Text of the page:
You wouldn’t ever want to compare a US Open winner with a Saturday hacker, but it will be a nervous Michael Campbell who lines up in his first competitive round in six years on the opening day of the 100th New Zealand Open in Queenstown on Thursday.
Campbell, who headed Tiger Woods by two shots at Pinehurst in 2005 to secure a place in golfing history, is coming out of a self-imposed retirement as he targets the Seniors Tour, and will be sure to pull a curious gallery at The Hills and Millbrook Resort this week.
“I’m pretty nervous, I must say. It’s the first time I’ve had a scorecard in my back pocket for six years. It’s going to be pretty interesting on the first tee, but from the very beginning I’ve got no expectations – I’m here to celebrate a wonderful 100 years of the New Zealand Open, that’s a pretty cool thing and I wouldn’t miss it for the world,” Campbell said.
“I’m here to support the New Zealand Open, I’m here to grow the game in New Zealand and for me, personally, turning 50, it’s my senior tour this year so what a great way to start than with the New Zealand Open.”
It is a decade since Campbell last played in his national open, having won the tournament in 2000.
His preparation for the senior ranks has included blending science with his natural game for an ‘evolved’ Michael Campbell.
“I’ve been really into the whole science of it now. Before I was more of a feel player, now I’ve combined the science with my feel and obviously the technology these days is out of this world.”
Campbell has 14 starts guaranteed on the Champions Tour, exemption into all the majors on the senior tour, as well as the European Tour and European Seniors Tour.
“I’m not here to play 30 events a year, I did that for years. I want to play 15 events, do well, win a couple of tournaments, say thank you and then move on for next year. I’ve done the grind, I’ve done the hard work, I’m not 25 years old, I’m 50, so I want to just enjoy life,” he said.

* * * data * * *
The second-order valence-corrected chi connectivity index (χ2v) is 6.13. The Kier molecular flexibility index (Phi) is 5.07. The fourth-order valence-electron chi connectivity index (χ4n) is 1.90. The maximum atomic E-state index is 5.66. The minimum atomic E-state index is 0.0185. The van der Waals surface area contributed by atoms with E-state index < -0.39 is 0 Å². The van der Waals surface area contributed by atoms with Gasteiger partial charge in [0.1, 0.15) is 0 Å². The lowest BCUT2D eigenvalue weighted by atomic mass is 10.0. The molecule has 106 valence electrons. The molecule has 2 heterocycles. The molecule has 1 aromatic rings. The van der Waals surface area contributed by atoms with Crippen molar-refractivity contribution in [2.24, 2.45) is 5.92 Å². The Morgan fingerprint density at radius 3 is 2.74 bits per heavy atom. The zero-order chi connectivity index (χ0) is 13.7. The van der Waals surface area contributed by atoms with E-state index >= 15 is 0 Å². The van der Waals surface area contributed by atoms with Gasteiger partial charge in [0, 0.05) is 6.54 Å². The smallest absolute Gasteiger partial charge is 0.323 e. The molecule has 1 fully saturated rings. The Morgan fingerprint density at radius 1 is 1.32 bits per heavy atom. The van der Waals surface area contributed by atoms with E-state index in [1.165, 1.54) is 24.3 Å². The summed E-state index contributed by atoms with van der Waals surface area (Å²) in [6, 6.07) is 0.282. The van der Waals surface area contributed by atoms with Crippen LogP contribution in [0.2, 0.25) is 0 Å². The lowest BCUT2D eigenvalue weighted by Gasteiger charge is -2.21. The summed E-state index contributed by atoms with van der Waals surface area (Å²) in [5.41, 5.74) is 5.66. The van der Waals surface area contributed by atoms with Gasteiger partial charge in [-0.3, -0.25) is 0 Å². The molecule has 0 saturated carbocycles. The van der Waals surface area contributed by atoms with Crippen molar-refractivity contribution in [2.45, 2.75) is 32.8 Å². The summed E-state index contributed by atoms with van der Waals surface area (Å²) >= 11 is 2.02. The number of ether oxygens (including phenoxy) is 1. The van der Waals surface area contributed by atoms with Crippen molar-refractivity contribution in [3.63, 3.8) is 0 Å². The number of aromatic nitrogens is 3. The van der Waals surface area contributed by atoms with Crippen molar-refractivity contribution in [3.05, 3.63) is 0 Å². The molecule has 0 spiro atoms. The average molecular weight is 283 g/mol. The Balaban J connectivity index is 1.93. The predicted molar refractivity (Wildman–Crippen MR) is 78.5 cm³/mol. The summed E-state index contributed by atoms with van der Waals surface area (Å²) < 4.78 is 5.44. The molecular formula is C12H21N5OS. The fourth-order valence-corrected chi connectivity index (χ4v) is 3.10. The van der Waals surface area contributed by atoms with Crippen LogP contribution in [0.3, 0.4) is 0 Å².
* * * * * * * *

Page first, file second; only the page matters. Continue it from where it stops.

“I feel that if I keep fit and my body is healthy, I feel I can actually do well out there again. It’s amazing how things can come back quickly.”
Still, Campbell is an anxious as anyone to see how he will go when he tees it up at The Hills at 12.38pm.
“I want to do well, of course, but I don’t know what to expect. We had many discussions about the senior tour and I still move the same as 20 years ago, but it’s more a mental thing for me now,” he said.
“It’s healthy to get nervous on the first tee. I’ll be nervous on the first tee, no question.”
Generous with his time for media ahead of the 100th New Zealand Open, Campbell, one of the most respected opinions in New Zealand golf share his thoughts on a range of topics including…
Campbell On Ryan Fox:
“I think Marcus Wheelhouse has done a great job of his technique, and maybe it needs a little bit more tightening. Confidence-wise he’s out there with the best players in the world and when you get to play with the best players in the world, like he has on the European Tour and America you get to see how these guys perform and you learn off them, like I did when I was playing with Tiger and Mickelson and those guys.”
On the future:
“I’ve been fortunate enough to get 14 starts on the Champions Tour. I start after Augusta, I’m not playing Augusta. I’m exempt on all the majors on the senior tour and also I’ve got a full card on the European tour so I’ve got a choice of lots of tournaments to play inI feel that if I keep fit and my body is healthy, I feel I can actually do well out there again. It’s amazing how things can come back quickly.”
On wanting to win again:
“My kids were too young to understand the importance when I won a tournament, but now they understand fully.”
There are 152 professionals and 152 amateurs taking teeing it up in the first two rounds played at both The Hills and Millbrook Resort before a cut to the top-60 professionals plus ties, and any amateur inside that number, to compete in the final 36 holes at The Hills.